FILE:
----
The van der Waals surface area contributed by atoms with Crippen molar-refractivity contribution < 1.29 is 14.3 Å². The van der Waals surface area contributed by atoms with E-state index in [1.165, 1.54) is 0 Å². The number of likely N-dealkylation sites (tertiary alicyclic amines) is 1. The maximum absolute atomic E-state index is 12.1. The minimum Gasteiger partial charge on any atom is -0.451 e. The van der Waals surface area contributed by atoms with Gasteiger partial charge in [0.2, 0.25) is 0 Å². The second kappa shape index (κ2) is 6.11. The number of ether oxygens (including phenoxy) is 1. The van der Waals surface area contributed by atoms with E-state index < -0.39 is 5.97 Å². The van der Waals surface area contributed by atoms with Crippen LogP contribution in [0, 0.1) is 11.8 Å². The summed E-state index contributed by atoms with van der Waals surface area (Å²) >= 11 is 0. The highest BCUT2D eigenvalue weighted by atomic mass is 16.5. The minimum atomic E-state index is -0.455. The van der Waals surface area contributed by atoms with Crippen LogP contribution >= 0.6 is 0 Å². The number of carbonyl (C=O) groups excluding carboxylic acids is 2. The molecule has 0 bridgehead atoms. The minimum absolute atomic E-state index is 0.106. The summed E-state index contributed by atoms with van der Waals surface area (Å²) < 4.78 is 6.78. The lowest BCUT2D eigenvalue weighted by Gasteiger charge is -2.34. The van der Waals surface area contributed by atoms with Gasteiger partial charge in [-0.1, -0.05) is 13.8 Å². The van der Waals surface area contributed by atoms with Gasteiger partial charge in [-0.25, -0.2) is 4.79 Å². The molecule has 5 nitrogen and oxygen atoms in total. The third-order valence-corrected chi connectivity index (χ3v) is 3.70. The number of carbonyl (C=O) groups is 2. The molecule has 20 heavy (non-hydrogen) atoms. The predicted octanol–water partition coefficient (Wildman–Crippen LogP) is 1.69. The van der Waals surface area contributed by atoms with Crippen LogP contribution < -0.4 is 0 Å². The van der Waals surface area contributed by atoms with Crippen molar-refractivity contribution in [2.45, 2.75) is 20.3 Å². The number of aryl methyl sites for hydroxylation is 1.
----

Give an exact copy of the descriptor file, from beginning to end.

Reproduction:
The van der Waals surface area contributed by atoms with Crippen molar-refractivity contribution < 1.29 is 14.3 Å². The van der Waals surface area contributed by atoms with E-state index in [1.165, 1.54) is 0 Å². The number of likely N-dealkylation sites (tertiary alicyclic amines) is 1. The maximum absolute atomic E-state index is 12.1. The minimum Gasteiger partial charge on any atom is -0.451 e. The van der Waals surface area contributed by atoms with Gasteiger partial charge in [0.2, 0.25) is 0 Å². The second kappa shape index (κ2) is 6.11. The number of ether oxygens (including phenoxy) is 1. The van der Waals surface area contributed by atoms with E-state index < -0.39 is 5.97 Å². The van der Waals surface area contributed by atoms with Crippen LogP contribution in [0, 0.1) is 11.8 Å². The summed E-state index contributed by atoms with van der Waals surface area (Å²) >= 11 is 0. The highest BCUT2D eigenvalue weighted by atomic mass is 16.5. The minimum atomic E-state index is -0.455. The van der Waals surface area contributed by atoms with Crippen LogP contribution >= 0.6 is 0 Å². The number of carbonyl (C=O) groups excluding carboxylic acids is 2. The molecule has 0 bridgehead atoms. The minimum absolute atomic E-state index is 0.106. The summed E-state index contributed by atoms with van der Waals surface area (Å²) < 4.78 is 6.78. The lowest BCUT2D eigenvalue weighted by Gasteiger charge is -2.34. The van der Waals surface area contributed by atoms with Gasteiger partial charge in [-0.1, -0.05) is 13.8 Å². The van der Waals surface area contributed by atoms with Gasteiger partial charge in [-0.25, -0.2) is 4.79 Å². The molecule has 5 nitrogen and oxygen atoms in total. The third-order valence-corrected chi connectivity index (χ3v) is 3.70. The number of carbonyl (C=O) groups is 2. The molecule has 20 heavy (non-hydrogen) atoms. The predicted octanol–water partition coefficient (Wildman–Crippen LogP) is 1.69. The van der Waals surface area contributed by atoms with Crippen LogP contribution < -0.4 is 0 Å². The van der Waals surface area contributed by atoms with Crippen molar-refractivity contribution in [2.45, 2.75) is 20.3 Å². The number of aryl methyl sites for hydroxylation is 1.